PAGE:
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120 volts to ground

but no 220 means you have lost a leg of power, grasshopper. snatch the fuses and ohm them out, if there are some at the disconnect. if not, go to the breaker and check there. one leg is present, but you are reading feedback on the other.
 
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Old 07-14-03, 04:18 PM
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As blueprints and schematics help form the building block of technlogy, you are correct in considering them hallowed.

I am not clear on the locations and the results of your probing.
You have 240 volts everywhere it should be but then have 120 volts to ground and further on have nothing from leg to leg???

You have to be careful when testing a three wire 240/120 volt circuit.
You cannot test using ground or neutral when testing the 240 volt side. Because if one leg were open you would still get a voltage reading to ground or neutral because the current would travel through the load and back to the open leg.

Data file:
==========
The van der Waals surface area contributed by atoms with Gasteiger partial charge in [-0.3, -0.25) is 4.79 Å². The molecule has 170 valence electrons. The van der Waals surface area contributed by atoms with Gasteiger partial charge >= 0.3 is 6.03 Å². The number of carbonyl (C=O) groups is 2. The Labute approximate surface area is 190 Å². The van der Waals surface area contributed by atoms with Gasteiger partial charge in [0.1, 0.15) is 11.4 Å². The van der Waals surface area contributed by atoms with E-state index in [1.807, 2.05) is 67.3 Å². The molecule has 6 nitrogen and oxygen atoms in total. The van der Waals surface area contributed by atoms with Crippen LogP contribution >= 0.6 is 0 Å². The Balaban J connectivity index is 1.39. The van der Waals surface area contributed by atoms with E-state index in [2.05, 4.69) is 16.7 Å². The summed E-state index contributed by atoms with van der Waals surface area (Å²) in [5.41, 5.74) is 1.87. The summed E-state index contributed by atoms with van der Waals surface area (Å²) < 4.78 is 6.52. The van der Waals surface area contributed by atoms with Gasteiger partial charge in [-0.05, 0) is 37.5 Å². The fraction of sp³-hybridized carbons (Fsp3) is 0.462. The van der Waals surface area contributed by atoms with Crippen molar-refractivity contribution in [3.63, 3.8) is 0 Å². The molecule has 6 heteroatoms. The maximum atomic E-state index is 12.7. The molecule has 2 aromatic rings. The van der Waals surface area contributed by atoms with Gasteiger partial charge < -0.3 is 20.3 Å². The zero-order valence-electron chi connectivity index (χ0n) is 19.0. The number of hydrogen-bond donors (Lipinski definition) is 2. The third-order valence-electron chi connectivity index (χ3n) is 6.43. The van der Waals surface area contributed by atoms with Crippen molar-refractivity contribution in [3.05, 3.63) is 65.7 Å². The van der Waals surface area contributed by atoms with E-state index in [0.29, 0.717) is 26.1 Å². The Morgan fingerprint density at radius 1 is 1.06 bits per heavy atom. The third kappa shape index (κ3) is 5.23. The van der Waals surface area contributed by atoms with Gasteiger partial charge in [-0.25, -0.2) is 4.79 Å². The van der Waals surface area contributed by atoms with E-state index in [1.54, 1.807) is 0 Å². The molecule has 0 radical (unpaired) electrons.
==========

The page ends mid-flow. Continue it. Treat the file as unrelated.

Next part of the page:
You must always test from leg to leg.
Kinda looks like you may have dropped a line. (Lost electromotive force on one of the hot legs. )

The fact that you have a C terminal at the thermostat says that it derives it's power from the furnace transformer.
I'ts possible that it uses an internal battery for memory or I
wonder if it's old enough that it doesn't have battery back-up.
Post the mod of the stat.

Don't give up yet I think were close.
 
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Old 07-14-03, 07:46 PM
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Thermostat - Totaline P274-0100. Unless there is a small flat battery between the case and the circuit board which is riveted into place, there is no apparent battery.

I checked from leg to ground to determine an energized circuit, because there was no reading from leg to leg. I thought it odd, but went on. There is 120v from leg to ground. I will check in the morning when there is light to see about the breaker. Where the panel is located is poorly lit, and I want to avoid becoming fried grasshopper.